By Mathew Maavak
It was a resplendent afternoon in Goa on Dec 26. Tourists were tripping towards the famed Calangute-Baga beach when fellow vacationer Ashwin Sivakumar stumbled upon the news of a tsunami disaster at a net café. Goa, on the western coast of Indian peninsula, was enjoying a much-welcomed flood of sunshine at that moment. On the eastern side, coastlines and islands were being submerged by a deluge that was historically unprecedented.
The juxtaposition couldn’t be more stark. Solar therapy on one end, and shorelines of watery grave in another.
We thought no more about it when Ashwin called up Chennai and was assured that his relatives were safe. Emails from the US, enquiring about my safety, didn’t make much sense at that time. The bay of Bengal and its outer reaches happen to be a cyclone-prone region.
The tourists around us were seen relaying Christmas felicitations to their wintry homes. Surely, someone would have warned them if there was a tidal juggernaut on its way, obliterating families, communities and villages along a swath of the tropics.
Yet we didn’t know. Or rather it could be that adults retain a childhood fantasy of personal invincibility. Disasters not seen in person can be mentally walled up as "remote." Along the same western coastline, down south in the Indian state of Kerala, more than a 100 lives were lost, and 30,000 were evacuated to relief camps. Kerala is closely associated with Goa for many reasons, including its beaches, history and geographical proximity.
Our bus was leaving in a few hours and by the time we reached Bangalore next morning, and despite glimpses from the media, a visit to the mall was foremost on our minds.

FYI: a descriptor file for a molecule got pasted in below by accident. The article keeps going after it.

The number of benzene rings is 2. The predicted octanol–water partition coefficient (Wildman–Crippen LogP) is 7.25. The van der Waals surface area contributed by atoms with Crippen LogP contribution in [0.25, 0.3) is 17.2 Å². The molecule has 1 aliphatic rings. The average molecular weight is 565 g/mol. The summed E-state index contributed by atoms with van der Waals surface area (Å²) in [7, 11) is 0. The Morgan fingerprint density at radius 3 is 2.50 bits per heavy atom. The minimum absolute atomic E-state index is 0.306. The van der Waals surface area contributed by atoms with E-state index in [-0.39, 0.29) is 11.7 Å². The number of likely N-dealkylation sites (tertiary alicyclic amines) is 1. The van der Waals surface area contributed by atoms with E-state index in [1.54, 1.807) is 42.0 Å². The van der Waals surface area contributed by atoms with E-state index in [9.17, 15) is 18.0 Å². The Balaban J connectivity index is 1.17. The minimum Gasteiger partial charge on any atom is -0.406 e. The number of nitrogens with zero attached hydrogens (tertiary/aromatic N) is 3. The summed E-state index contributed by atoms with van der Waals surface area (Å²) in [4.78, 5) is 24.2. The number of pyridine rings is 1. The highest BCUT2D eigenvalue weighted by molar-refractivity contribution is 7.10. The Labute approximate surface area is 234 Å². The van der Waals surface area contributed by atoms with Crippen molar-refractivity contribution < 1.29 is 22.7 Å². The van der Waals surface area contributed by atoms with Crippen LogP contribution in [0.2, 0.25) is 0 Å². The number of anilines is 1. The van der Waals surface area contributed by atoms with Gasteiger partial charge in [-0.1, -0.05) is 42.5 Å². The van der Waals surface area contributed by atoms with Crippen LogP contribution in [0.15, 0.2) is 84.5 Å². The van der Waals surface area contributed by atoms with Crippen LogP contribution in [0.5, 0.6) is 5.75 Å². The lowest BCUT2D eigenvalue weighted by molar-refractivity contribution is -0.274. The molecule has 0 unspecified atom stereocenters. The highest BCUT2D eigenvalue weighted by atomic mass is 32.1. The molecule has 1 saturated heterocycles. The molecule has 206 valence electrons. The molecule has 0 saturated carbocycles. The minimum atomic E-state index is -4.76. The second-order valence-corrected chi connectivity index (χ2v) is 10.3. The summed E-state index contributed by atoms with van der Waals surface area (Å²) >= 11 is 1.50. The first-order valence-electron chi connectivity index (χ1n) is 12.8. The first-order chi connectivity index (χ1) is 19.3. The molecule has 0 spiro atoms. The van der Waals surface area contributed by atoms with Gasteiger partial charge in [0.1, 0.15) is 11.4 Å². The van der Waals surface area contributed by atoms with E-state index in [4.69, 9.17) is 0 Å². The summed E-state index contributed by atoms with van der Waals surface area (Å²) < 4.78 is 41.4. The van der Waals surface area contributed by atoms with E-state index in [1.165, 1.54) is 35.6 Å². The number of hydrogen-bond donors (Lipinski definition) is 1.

Even journalists at closer quarters can experience a "disconnect" from reality. A symptom of our times perhaps, of living in a global, panoptic village.
I was not the only one.
Time Asia editor Michael Elliot was enjoying a “gorgeous” morning of golf at Phuket Island when “kids came running into the course”, announcing something terrible “had happened on the beach.” Back in his hotel room, he found a voice mail alert from Time’s New Delhi bureau chief Alex Perry who was vacationing in the safety of the Himalayas.
Propinquity can confound even the most instinctive newshounds in this wired world. Those sleeping off a Christmas binge late into evening would have faced other agonies: Piled up voice mails that weren’t accessed, from both frantic editorials and relatives; the proper response to how one could have missed this event; getting the facts, and recreating a narrative that should shrewdly stand out from initial reports.
Journalists, like pathologists, are trained to slice through, cut off and extract relevant parts from a metastases of death.
A full 36 hours later, I saw the full scope of the unfolding tragedy on the Tamil language Sun TV.
Little bodies dangled from denuded branches, bulldozers were shoving earth into makeshift mass graves, women were wailing and so were the men. Mud, debris, concrete ruins, bodies and shapeless desiderate of all kinds were conjoined in destruction.
Initially, the global media unintentionally hinted that this was the greatest natural disaster for the past 100 years. It wasn’t but all other tragedies were indeed localized. This one spanned Southeast Asia, the Indian subcontinent and East Africa.
As the media superstructure gets bigger with each turn of the season, so does the gravity of major disasters. In 1976, an earthquake in Tangshan, north China, hundreds of thousands were buried within 16 seconds. That tragedy was further buried by communist secrecy and lack of media access.